Sie sind auf Seite 1von 15

1

Behavior-Oriented Freight Modeling: Method and 1


Applications 2
Corresponding Author: 3
Tobias Wieczorek, PTV AG 4
Stumpfstrae 1, D-76131 Karlsruhe, Germany 5
Phone +49-721-9651-217, email tobias.wieczorek@ptv.de 6

Co-Authors: 7
Norbert Schick, PTV AG 8
Stumpfstrae 1, D-76131 Karlsruhe, Germany 9
Phone +49-721-9651-227, email norbert.schick@ptv.de 10
11
Udo Heidl, PTV AG 12
Stumpfstrae 1, D-76131 Karlsruhe, Germany 13
Phone +49-721-9651-330, email udo.heidl@ptv.de 14
15




Submission date: July 31, 2011 16

Word count: 4852 17
6602 (including Figures and Tables) 18
Figures: 8 19
Tables: 1 20
21
22
23

2
Behavior-oriented freight modeling: Method and 1
Applications 2
3
Abstract: 4
Modeling and research in the field of freight transportation are much more complex compared to 5
passenger transport, due to specifics of the freight transportation market, the characteristics of goods and 6
vehicles and insufficient data. This paper is concerned with a behavior oriented disaggregated modeling 7
approach. Key aspects are a very detailed classification of commodities used by the impact model for trip 8
calculation and a network model containing multiple layers to account for logistics procedures within a 9
flow model. This approach has been implemented in a standardized, automated process that allowes 10
problem-specific adaptations with moderate experimental effort. So far this approach has been used to 11
develop freight models for three regions that strongly differ in terms of their geographical and economic 12
situation. 13
14
Keywords: 15
Freight traffic, modeling, behavior-oriented approach 16
17

3
INTRODUCTION 1
Compared to passenger transportation, freight transportation is characterized by properties that make 2
scientific research and traffic engineering models more complex (1), (2): 3
Regarding their nature, dimensions and requirements for transportation, commodities are 4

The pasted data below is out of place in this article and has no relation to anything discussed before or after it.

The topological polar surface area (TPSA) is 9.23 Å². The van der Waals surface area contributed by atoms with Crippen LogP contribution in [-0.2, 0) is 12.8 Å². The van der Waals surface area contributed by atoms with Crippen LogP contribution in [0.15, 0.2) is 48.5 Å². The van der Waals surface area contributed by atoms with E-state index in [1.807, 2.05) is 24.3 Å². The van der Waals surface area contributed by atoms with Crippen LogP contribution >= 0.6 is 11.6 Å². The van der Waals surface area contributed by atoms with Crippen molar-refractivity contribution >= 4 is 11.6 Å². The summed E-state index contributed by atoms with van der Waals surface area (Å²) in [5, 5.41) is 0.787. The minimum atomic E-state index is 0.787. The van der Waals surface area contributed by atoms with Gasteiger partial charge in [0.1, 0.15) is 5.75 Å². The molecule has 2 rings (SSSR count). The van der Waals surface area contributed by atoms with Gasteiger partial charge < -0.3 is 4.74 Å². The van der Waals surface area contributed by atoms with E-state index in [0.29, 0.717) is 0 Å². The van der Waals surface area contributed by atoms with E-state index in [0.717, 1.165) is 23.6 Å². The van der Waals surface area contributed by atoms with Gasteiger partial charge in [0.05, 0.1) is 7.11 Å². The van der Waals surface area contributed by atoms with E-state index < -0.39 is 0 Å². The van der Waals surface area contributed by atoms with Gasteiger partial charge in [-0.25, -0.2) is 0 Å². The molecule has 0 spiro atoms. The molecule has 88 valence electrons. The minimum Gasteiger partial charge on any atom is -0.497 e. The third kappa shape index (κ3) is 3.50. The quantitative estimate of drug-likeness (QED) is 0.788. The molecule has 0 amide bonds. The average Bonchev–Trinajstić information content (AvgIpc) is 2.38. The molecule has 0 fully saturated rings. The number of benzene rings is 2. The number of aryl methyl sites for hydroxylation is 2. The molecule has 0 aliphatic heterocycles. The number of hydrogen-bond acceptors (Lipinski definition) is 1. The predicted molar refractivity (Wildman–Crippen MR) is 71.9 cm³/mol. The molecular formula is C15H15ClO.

much more heterogeneous than persons. This leads to a greater variety of transport vessels and vehicles 5
that are partly deployed for only one or few specific commodities. 6
The market has many actors, in particular logistics companies, whose economic 7
requirements impact freight flows and thus need to be considered accordingly in freight modeling. 8
The fact that there are special vehicles and transport companies that act separately from each 9
other lead to empty trips, which are nearly unknown in passenger transportation. In freight transportation, 10
however, they make up a significant share of the traffic volume (3). 11
There are several capacity restraints, e.g. weight, volume, and floor space requirements (for 12
freight that cannot be stacked). 13
Contrary to passenger transportation, freight transportation requires special technical 14
infrastructure for transshipments. The cost structure of this infrastructure, its suitability for specific 15
commodities or transport containers and its distribution across a territory have a major impact on 16
observable processes in freight transportation. 17
18
Besides freight transportation related difficulties, there are additional problems that arise from the 19
(official) practice of data collection (4). 20
In general, freight flow data is only collected for large coverage areas (in Germany, e.g., for 21
federal states or districts). Due to the many different commodities, a later refinement down to finer spatial 22